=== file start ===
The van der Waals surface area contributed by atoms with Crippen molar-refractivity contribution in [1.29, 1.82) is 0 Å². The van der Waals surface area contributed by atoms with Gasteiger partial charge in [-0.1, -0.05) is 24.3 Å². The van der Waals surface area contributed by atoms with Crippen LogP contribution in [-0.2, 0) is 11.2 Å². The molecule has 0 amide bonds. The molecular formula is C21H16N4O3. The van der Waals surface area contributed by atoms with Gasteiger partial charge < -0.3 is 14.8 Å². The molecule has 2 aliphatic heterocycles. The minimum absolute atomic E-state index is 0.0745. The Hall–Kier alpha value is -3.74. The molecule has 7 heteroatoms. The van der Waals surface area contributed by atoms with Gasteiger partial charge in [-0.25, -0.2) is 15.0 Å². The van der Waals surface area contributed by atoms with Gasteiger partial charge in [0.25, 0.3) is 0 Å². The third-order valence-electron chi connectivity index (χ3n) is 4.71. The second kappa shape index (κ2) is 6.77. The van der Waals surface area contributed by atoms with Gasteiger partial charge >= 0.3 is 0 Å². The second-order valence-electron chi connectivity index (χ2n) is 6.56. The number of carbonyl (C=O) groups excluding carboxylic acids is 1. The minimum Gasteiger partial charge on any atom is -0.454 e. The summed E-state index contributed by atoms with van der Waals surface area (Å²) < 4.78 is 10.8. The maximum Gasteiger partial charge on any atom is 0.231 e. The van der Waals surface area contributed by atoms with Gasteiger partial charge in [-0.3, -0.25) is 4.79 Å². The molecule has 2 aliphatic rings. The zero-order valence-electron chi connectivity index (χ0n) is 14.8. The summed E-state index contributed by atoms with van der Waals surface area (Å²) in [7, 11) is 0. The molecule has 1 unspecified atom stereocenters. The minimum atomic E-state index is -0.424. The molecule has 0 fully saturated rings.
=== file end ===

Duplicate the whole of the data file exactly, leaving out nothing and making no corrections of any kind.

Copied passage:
The van der Waals surface area contributed by atoms with Crippen molar-refractivity contribution in [1.29, 1.82) is 0 Å². The van der Waals surface area contributed by atoms with Gasteiger partial charge in [-0.1, -0.05) is 24.3 Å². The van der Waals surface area contributed by atoms with Crippen LogP contribution in [-0.2, 0) is 11.2 Å². The molecule has 0 amide bonds. The molecular formula is C21H16N4O3. The van der Waals surface area contributed by atoms with Gasteiger partial charge < -0.3 is 14.8 Å². The molecule has 2 aliphatic heterocycles. The minimum absolute atomic E-state index is 0.0745. The Hall–Kier alpha value is -3.74. The molecule has 7 heteroatoms. The van der Waals surface area contributed by atoms with Gasteiger partial charge in [-0.25, -0.2) is 15.0 Å². The van der Waals surface area contributed by atoms with Gasteiger partial charge in [0.25, 0.3) is 0 Å². The third-order valence-electron chi connectivity index (χ3n) is 4.71. The second kappa shape index (κ2) is 6.77. The van der Waals surface area contributed by atoms with Gasteiger partial charge >= 0.3 is 0 Å². The second-order valence-electron chi connectivity index (χ2n) is 6.56. The number of carbonyl (C=O) groups excluding carboxylic acids is 1. The minimum Gasteiger partial charge on any atom is -0.454 e. The summed E-state index contributed by atoms with van der Waals surface area (Å²) < 4.78 is 10.8. The maximum Gasteiger partial charge on any atom is 0.231 e. The van der Waals surface area contributed by atoms with Gasteiger partial charge in [-0.3, -0.25) is 4.79 Å². The molecule has 2 aliphatic rings. The zero-order valence-electron chi connectivity index (χ0n) is 14.8. The summed E-state index contributed by atoms with van der Waals surface area (Å²) in [7, 11) is 0. The molecule has 1 unspecified atom stereocenters. The minimum atomic E-state index is -0.424. The molecule has 0 fully saturated rings.